One of the more concerning issues is complex sleep-related behaviors (CSBs) being widely associated with zolpidem.4 The third edition of the International Classification of Sleep Disorders includes these medication-induced CSBs as part of its definition of parasomnia due to the unwanted physical events that occur during sleep, with sleep induction, or arousal from sleep.5

Examples of these CSBs include sleep walking with or without object manipulation, sleep talking, sleep eating, sleep driving, and even sleep sex.4 Other features of zolpidem-related CSBs include poor motor control, ataxia, responsiveness to the surrounding environment, confusion, impaired memory usually lasting 1 to 5 hours depending on dosage and formulation, and onset/offset of symptoms from 1 to 6 hours.6 

While some of these activities may seem innocuous, sleep driving could result in a disastrous outcome. Sometimes, these actions may even have legal consequences.
           
Health care professionals have to rely mostly on case reports of zolpidem-induced sleep driving/automatism and the potential fatality associated with it, probably given that it would be difficult to study in a controlled environment with large subject groups.

Nevertheless, a clinical and legal case series published in the Journal of Clinical Sleep Medicine outlined the potential severity of associated zolpidem risks. Of the 8 clinical cases detailed in the series, 3 took zolpidem at their usual bedtime dose and time. One patient sleep drove, though no accident occurred; another sleep walked, took a bath, and flooded the apartment; and the third reported sleep eating on a nightly basis.6

All of the 6 legal cases examined involved patients sleep driving, in which 2 patients used alcohol concomitantly and pleaded guilty to DUI charges.6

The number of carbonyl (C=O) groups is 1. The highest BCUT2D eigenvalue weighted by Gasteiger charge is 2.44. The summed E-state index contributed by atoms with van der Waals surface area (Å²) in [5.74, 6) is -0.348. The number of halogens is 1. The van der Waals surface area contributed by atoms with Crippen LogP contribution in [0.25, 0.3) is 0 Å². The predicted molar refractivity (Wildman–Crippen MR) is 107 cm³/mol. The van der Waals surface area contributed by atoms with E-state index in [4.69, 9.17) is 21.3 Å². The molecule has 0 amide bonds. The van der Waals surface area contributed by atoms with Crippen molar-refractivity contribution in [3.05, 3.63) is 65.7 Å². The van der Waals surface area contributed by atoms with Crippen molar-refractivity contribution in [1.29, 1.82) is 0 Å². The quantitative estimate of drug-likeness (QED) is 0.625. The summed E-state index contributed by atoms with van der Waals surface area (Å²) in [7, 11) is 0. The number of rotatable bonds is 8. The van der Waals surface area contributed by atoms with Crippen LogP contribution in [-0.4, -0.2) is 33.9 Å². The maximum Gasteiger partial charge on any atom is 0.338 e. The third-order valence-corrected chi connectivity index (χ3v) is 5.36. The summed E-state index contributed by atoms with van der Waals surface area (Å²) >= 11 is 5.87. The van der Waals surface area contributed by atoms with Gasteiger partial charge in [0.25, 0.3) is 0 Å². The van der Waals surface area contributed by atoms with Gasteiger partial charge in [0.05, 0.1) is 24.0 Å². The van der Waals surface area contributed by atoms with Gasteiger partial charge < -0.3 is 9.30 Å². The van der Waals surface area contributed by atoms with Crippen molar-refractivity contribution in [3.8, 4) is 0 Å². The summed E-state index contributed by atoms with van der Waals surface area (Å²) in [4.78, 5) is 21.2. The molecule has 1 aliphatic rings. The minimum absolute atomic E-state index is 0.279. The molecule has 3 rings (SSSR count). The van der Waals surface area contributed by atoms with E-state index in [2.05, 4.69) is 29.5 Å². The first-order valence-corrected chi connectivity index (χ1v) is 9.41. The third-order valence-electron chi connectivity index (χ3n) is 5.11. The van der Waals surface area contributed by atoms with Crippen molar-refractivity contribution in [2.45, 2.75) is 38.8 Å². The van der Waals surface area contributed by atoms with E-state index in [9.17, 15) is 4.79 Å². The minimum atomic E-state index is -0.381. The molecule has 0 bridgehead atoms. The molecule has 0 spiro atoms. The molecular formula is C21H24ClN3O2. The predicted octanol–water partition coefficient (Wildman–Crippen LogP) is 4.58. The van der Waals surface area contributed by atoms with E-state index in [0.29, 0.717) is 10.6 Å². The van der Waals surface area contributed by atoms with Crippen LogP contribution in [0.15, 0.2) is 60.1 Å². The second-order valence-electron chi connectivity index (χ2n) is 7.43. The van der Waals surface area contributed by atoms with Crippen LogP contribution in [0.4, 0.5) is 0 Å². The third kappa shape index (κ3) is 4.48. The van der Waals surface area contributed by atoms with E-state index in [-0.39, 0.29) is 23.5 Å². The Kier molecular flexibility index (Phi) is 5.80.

These cases illustrate just how dangerous and costly zolpidem-related adverse events can be. The question then becomes: are there certain factors that put patients at higher risk to develop these events, and can pharmacists help mitigate them?
           
A 2006 cross-sectional study attempted to stratify risk factors in patients taking hypnosedative medications and experiencing CSBs. Of the 125 subjects, 19 had CSBs, and 100% of those patients were taking zolpidem.7

The investigators then identified 4 risk factors that were formidably associated with CSB occurance. These included doses of zolpidem >10 mg/day, female gender, and younger age. However, the only independent, significant risk predictor of CSBs was taking higher doses of zolpidem. Alcohol use was not found to be a significant CSB risk predictor in this study, although sedation alone is likely synergistic.7
 
Known as the “new-generation hypnotics,” non-benzodiazepines are now the most prescribed first-line medications for treating insomnia.1 Almost 4 billion prescriptions were filled at retail pharmacies alone in the United States in 2013.3 

One advantage zolpidem has over traditional benzodiazepines is that associated tolerance or rebound insomnia after continued use is less likely. Zolpidem is also less disruptive during the various sleep stages compared with traditional benzodiazepines.1